Wednesday, March 9, 2011
ERISA DAUTAJ ŞENERDEM
ISTANBUL – Hürriyet Daily News
A European court has asked Turkish authorities to explain their use of the country’s law to ban websites, responding to applications by two complainants who say the bans violate their right to freedom of expression.
‘Users of different websites are being punished because others infringe legal provisions,’ said complainant Yaman Akdeniz, a cyber-rights activist and a law professor at Istanbul Bilgi University. He applied to the European Court of Human Rights on April 6, arguing that the Turkish government’s ban on the website Last.fm violated his rights.
The decision to consider the case is a landmark one, Akdeniz said, explaining that it was the first time the court had taken up a complaint related to Internet bans.
‘The court’s final decision will set an important precedent for all Council of Europe member countries,’ Akdeniz told the Hürriyet Daily News & Economic Review on Wednesday.
Responding to the applications by Akdeniz and another Turkish complainant, the European court issued a request last month to Turkish authorities, asking them to answer by June 9, three questions of a general nature about the use of Turkish law to ban certain websites.
‘The court asked Turkish authorities for explanations regarding the application of legal provisions to ban websites,’ Akdeniz told the Daily News.
Fellow complainant Ahmet Yıldırım, a 28-year-old doctoral student at Boğaziçi University in Istanbul, applied to the European court Jan. 12, 2010, saying his personal website on Google Sites, which he used to publish his academic work, had been banned by Turkey. Both Akdeniz and Yıldırım said they appealed to the European court after having exhausted all domestic legal avenues.
Both applications were made before Turkish authorities’ recent ban of the popular blogging platform Blogger. The website, a property of Google Inc., was blocked in response to a complaint by the satellite television provider Digiturk about bloggers illegally posting football matches broadcast on Digiturk’s Lig TV channel.
The decision to ban Lastfm also involved a rights dispute; authorities used Turkish Law No. 5846 on artistic and intellectual works to issue the ban, arguing that the site had been used to illegally publish artistic works to which the user did not own the rights.
According to Akdeniz, who initiated the Lastfm-related case, authorities should identify and punish individuals who break the law, rather than punishing all Internet users by issuing blanket bans on websites.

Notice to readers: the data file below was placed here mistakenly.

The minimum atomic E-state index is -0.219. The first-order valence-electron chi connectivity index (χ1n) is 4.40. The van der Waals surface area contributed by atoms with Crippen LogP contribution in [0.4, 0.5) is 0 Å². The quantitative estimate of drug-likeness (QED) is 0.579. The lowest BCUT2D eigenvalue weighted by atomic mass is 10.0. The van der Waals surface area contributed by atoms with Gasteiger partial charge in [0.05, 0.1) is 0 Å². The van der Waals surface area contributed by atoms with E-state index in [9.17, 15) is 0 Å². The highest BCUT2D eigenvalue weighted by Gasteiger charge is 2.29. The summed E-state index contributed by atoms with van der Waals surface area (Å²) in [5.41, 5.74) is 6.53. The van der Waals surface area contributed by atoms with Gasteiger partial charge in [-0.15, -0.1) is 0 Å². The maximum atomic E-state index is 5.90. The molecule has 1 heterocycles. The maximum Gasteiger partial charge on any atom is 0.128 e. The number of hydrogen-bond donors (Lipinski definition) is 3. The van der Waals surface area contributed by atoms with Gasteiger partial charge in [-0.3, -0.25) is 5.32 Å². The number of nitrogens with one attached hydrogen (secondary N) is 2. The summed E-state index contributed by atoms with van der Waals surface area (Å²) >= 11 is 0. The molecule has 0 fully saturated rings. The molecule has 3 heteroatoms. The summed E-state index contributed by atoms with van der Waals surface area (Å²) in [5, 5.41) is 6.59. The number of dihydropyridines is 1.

Lastfm was banned in Turkey on Sept. 19, 2009, following a lawsuit brought to court by the Turkish Phonographic Industry Society, or MÜ-YAP.
In his complaint related to Google Sites, Yıldırım argued that Turkish authorities sought to ban access to the website for breaching provisions of Turkish Law No. 5651, on the regulation of publications and copyright infringements on the Internet. He said this violates his right to freedom of expression, guaranteed by Article 10 of the European Convention on Human Rights.
Turkey’s controversial Internet bans have been a subject of much debate by experts as well as by millions of Turkish Internet users who have lost access to popular sites. Experts have criticized the implementation of Law No. 5651 and related laws to ban websites, saying that those who break laws must be tracked down and punished for their actions, rather than making all Turkish internet users pay the price.
Questions from the European court
The first question posed to Turkish authorities by the European court was related to Akdeniz’s application. ‘As a user, can Mr. Akdeniz claim to be a victim of an infringement to rights guaranteed by Article 10 of the Convention?’ it asked.
Another question dealt with whether the complainants’ freedom of expression had been infringed upon, particularly their right to receive or communicate information or ideas according to Article 10, Paragraph 2 of the Convention. The European court also asked Turkish authorities whether Turkish law permitted it to put an end to unjustified infringements on freedom of expression, and whether it had responded to the demands of Article 13 of the Convention.